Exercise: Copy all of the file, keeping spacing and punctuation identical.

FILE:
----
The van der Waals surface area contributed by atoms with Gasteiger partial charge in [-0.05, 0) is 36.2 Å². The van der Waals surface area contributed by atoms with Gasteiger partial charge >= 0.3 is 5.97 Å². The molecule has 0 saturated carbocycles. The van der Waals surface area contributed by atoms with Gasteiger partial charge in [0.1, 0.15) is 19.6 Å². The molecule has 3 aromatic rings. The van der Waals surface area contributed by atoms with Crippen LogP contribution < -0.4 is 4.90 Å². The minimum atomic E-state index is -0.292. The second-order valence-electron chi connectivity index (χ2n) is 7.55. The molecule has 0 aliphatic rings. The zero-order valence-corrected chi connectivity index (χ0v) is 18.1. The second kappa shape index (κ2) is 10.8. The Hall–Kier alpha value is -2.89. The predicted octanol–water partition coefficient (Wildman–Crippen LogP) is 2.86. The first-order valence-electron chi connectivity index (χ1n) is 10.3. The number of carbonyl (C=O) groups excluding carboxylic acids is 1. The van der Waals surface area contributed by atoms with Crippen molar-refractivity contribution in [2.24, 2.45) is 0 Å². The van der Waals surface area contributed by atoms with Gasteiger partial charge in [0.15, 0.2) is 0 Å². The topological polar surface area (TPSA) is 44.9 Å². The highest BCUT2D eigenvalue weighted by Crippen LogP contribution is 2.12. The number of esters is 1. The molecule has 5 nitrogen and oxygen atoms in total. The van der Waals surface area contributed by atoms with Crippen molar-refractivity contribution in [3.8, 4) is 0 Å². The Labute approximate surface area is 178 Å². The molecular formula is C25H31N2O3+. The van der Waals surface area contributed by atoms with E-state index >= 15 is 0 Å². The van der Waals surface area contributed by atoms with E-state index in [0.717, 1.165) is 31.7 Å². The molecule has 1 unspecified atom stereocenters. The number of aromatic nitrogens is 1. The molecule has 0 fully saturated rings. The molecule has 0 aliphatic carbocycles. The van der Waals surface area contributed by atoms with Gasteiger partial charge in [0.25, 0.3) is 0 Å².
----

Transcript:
The van der Waals surface area contributed by atoms with Gasteiger partial charge in [-0.05, 0) is 36.2 Å². The van der Waals surface area contributed by atoms with Gasteiger partial charge >= 0.3 is 5.97 Å². The molecule has 0 saturated carbocycles. The van der Waals surface area contributed by atoms with Gasteiger partial charge in [0.1, 0.15) is 19.6 Å². The molecule has 3 aromatic rings. The van der Waals surface area contributed by atoms with Crippen LogP contribution < -0.4 is 4.90 Å². The minimum atomic E-state index is -0.292. The second-order valence-electron chi connectivity index (χ2n) is 7.55. The molecule has 0 aliphatic rings. The zero-order valence-corrected chi connectivity index (χ0v) is 18.1. The second kappa shape index (κ2) is 10.8. The Hall–Kier alpha value is -2.89. The predicted octanol–water partition coefficient (Wildman–Crippen LogP) is 2.86. The first-order valence-electron chi connectivity index (χ1n) is 10.3. The number of carbonyl (C=O) groups excluding carboxylic acids is 1. The van der Waals surface area contributed by atoms with Crippen molar-refractivity contribution in [2.24, 2.45) is 0 Å². The van der Waals surface area contributed by atoms with Gasteiger partial charge in [0.15, 0.2) is 0 Å². The topological polar surface area (TPSA) is 44.9 Å². The highest BCUT2D eigenvalue weighted by Crippen LogP contribution is 2.12. The number of esters is 1. The molecule has 5 nitrogen and oxygen atoms in total. The van der Waals surface area contributed by atoms with Crippen molar-refractivity contribution in [3.8, 4) is 0 Å². The Labute approximate surface area is 178 Å². The molecular formula is C25H31N2O3+. The van der Waals surface area contributed by atoms with E-state index >= 15 is 0 Å². The van der Waals surface area contributed by atoms with E-state index in [0.717, 1.165) is 31.7 Å². The molecule has 1 unspecified atom stereocenters. The number of aromatic nitrogens is 1. The molecule has 0 fully saturated rings. The molecule has 0 aliphatic carbocycles. The van der Waals surface area contributed by atoms with Gasteiger partial charge in [0.25, 0.3) is 0 Å².